Terri Reed here. I'm going to piggy back on Margaret's post from yesterday and tackle it from the writing aspect. The question Margaret posed, What Scares You, is one I ask my characters when I'm first developing them. A dear friend taught me the onion method. Sounds stinky right, but its great. You ask this question of the character. The first answer is very superficial and benign. Guys might say, nothing or something that relates to their job, like a cop saying shooting an innocent bystander. Women might say something like, snakes! (my answer!) or the answer will be more relational such as someone hurting someone they love. This outer layer of the onion, if you will. You ask again. Okay the next answer might have a bit more substance, be a bit more personal, but still only the second layer. You keep asking the question, peeling away the layers until you find the heart of what scares the character, which is usually a deep seated psychological fear. This fear is not rational, even though it might be easily understood, i.e.: abandonment, betrayal, unlovable, unworthy. This fear usually stems from some wound the character has experienced in their past, most often in childhood or in a previous relationship. In a romance, that fear is the crux of the conflict between the hero and heroine.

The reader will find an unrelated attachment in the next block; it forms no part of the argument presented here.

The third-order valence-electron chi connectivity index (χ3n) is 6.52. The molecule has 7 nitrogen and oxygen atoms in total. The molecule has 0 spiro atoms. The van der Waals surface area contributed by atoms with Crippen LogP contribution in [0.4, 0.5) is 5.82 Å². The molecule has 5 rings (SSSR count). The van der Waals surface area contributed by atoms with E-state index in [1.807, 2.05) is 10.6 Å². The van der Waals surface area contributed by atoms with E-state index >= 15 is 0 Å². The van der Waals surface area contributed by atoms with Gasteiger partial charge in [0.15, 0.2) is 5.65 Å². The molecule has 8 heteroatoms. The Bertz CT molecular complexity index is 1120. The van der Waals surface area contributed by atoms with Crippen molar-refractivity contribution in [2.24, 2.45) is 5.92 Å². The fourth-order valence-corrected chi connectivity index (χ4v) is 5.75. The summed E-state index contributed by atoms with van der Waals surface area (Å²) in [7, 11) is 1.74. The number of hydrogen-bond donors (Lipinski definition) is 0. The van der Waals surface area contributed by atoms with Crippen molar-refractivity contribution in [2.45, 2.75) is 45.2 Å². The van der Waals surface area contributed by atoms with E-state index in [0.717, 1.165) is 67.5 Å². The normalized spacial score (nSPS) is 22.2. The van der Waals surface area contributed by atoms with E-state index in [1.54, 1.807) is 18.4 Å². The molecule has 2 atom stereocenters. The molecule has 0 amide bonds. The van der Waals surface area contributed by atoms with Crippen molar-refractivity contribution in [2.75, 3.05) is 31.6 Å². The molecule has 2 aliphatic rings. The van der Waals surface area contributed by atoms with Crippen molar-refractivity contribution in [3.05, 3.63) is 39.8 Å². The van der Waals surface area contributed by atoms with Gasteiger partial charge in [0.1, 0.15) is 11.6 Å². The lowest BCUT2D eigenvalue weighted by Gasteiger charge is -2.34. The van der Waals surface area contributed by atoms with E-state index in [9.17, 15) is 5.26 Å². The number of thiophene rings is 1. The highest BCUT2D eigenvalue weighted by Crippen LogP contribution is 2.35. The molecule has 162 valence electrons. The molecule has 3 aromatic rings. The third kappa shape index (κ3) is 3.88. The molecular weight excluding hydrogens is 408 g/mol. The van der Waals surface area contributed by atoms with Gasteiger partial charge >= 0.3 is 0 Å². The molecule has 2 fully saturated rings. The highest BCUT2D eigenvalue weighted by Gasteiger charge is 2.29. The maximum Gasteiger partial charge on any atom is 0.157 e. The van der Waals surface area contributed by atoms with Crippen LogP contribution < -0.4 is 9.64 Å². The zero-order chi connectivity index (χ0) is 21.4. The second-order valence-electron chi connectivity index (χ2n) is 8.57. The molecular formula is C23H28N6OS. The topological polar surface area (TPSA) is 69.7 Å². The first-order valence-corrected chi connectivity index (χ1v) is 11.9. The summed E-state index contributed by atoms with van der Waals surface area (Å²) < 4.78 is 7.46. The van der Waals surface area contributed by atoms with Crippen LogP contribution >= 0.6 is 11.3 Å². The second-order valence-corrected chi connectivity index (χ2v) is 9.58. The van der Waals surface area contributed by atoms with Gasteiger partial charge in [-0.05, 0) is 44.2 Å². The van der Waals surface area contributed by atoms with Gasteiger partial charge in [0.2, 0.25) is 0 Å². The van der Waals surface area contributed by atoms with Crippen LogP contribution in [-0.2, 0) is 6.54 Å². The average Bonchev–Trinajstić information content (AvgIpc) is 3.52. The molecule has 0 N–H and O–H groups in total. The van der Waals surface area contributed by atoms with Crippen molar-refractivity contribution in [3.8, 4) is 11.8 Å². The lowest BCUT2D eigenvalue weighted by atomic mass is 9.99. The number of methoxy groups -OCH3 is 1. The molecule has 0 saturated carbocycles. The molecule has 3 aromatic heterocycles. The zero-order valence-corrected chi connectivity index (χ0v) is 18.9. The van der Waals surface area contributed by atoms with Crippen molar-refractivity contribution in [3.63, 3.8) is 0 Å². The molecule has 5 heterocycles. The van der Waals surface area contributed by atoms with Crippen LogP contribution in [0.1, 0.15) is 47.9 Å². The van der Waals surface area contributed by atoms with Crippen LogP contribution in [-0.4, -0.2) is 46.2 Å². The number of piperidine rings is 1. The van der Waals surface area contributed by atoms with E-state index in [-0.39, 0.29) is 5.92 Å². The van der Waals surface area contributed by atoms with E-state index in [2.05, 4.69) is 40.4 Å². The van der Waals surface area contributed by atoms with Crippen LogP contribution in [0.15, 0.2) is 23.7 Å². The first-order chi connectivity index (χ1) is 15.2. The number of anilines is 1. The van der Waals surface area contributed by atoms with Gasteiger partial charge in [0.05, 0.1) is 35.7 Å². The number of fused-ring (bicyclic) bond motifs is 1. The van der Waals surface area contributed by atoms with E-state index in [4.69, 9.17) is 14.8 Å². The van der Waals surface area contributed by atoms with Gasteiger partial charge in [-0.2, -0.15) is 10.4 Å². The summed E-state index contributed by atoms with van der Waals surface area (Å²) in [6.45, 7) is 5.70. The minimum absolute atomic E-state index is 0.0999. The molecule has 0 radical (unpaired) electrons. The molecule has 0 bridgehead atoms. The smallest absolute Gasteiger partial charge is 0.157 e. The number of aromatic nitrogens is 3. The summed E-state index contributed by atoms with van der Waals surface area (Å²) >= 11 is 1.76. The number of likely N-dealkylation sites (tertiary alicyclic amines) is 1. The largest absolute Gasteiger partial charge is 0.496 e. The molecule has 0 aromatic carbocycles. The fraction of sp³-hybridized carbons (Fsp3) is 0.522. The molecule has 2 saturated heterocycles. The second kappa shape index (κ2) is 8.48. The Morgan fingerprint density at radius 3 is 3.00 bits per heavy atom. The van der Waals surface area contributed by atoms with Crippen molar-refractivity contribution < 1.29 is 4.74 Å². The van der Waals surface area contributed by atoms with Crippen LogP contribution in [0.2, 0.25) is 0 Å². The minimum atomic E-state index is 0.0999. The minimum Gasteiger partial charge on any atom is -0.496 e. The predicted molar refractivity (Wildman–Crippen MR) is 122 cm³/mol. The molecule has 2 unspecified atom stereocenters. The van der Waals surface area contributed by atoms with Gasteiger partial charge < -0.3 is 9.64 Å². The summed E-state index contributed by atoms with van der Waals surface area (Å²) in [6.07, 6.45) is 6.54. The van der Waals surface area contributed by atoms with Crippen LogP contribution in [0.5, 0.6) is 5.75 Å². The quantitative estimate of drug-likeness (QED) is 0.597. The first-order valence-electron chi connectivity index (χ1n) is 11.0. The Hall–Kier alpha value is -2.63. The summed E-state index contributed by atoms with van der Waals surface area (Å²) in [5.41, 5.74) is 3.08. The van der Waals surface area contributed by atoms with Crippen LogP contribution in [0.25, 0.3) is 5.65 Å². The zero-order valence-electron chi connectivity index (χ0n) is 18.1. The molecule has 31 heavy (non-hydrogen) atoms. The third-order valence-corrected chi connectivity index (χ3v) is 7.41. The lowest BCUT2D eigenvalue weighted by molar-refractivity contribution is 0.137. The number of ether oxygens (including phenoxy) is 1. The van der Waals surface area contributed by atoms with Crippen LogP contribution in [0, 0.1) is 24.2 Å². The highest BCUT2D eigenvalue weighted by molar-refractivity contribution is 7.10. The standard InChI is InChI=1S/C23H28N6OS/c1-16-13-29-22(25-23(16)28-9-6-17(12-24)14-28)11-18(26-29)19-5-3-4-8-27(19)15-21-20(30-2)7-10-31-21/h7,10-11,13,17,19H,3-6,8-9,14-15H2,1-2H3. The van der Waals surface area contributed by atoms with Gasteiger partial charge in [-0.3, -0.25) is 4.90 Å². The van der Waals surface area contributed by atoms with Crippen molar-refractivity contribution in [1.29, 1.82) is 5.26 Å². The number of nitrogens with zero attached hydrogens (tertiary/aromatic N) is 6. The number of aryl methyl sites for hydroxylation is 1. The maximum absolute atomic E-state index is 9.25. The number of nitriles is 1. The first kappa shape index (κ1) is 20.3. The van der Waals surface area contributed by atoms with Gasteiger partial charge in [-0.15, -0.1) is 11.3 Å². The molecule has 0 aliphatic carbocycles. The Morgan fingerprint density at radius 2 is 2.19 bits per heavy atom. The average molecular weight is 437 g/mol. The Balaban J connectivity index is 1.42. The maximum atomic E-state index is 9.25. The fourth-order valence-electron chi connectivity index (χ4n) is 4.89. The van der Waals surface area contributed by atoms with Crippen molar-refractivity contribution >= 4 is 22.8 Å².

To see how they worked out their conflict, you'll have to read the book! (Jackie has her fair share as well--it wouldn't be a good romance without lots of conflict :-)